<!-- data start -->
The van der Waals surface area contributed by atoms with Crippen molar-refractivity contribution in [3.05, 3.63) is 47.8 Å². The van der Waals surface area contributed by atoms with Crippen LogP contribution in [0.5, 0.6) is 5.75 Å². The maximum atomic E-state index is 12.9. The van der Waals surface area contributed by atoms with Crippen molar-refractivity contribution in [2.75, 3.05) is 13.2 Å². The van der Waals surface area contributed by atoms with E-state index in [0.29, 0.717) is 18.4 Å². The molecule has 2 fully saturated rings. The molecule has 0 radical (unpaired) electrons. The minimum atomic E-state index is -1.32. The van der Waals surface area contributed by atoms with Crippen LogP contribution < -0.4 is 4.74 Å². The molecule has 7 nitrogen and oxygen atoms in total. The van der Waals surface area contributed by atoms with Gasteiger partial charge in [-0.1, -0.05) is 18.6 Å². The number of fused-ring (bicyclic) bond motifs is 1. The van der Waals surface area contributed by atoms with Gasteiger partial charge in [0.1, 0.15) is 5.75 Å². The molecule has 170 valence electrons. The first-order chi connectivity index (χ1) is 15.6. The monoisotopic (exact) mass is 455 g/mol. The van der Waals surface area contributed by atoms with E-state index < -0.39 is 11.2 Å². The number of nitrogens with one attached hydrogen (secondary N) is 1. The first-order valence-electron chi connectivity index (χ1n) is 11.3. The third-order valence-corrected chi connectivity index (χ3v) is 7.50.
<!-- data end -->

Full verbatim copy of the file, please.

The van der Waals surface area contributed by atoms with Crippen molar-refractivity contribution in [3.05, 3.63) is 47.8 Å². The van der Waals surface area contributed by atoms with Crippen LogP contribution in [0.5, 0.6) is 5.75 Å². The maximum atomic E-state index is 12.9. The van der Waals surface area contributed by atoms with Crippen molar-refractivity contribution in [2.75, 3.05) is 13.2 Å². The van der Waals surface area contributed by atoms with E-state index in [0.29, 0.717) is 18.4 Å². The molecule has 2 fully saturated rings. The molecule has 0 radical (unpaired) electrons. The minimum atomic E-state index is -1.32. The van der Waals surface area contributed by atoms with Crippen LogP contribution < -0.4 is 4.74 Å². The molecule has 7 nitrogen and oxygen atoms in total. The van der Waals surface area contributed by atoms with Gasteiger partial charge in [-0.1, -0.05) is 18.6 Å². The number of fused-ring (bicyclic) bond motifs is 1. The van der Waals surface area contributed by atoms with Gasteiger partial charge in [0.1, 0.15) is 5.75 Å². The molecule has 170 valence electrons. The first-order chi connectivity index (χ1) is 15.6. The monoisotopic (exact) mass is 455 g/mol. The van der Waals surface area contributed by atoms with E-state index < -0.39 is 11.2 Å². The number of nitrogens with one attached hydrogen (secondary N) is 1. The first-order valence-electron chi connectivity index (χ1n) is 11.3. The third-order valence-corrected chi connectivity index (χ3v) is 7.50.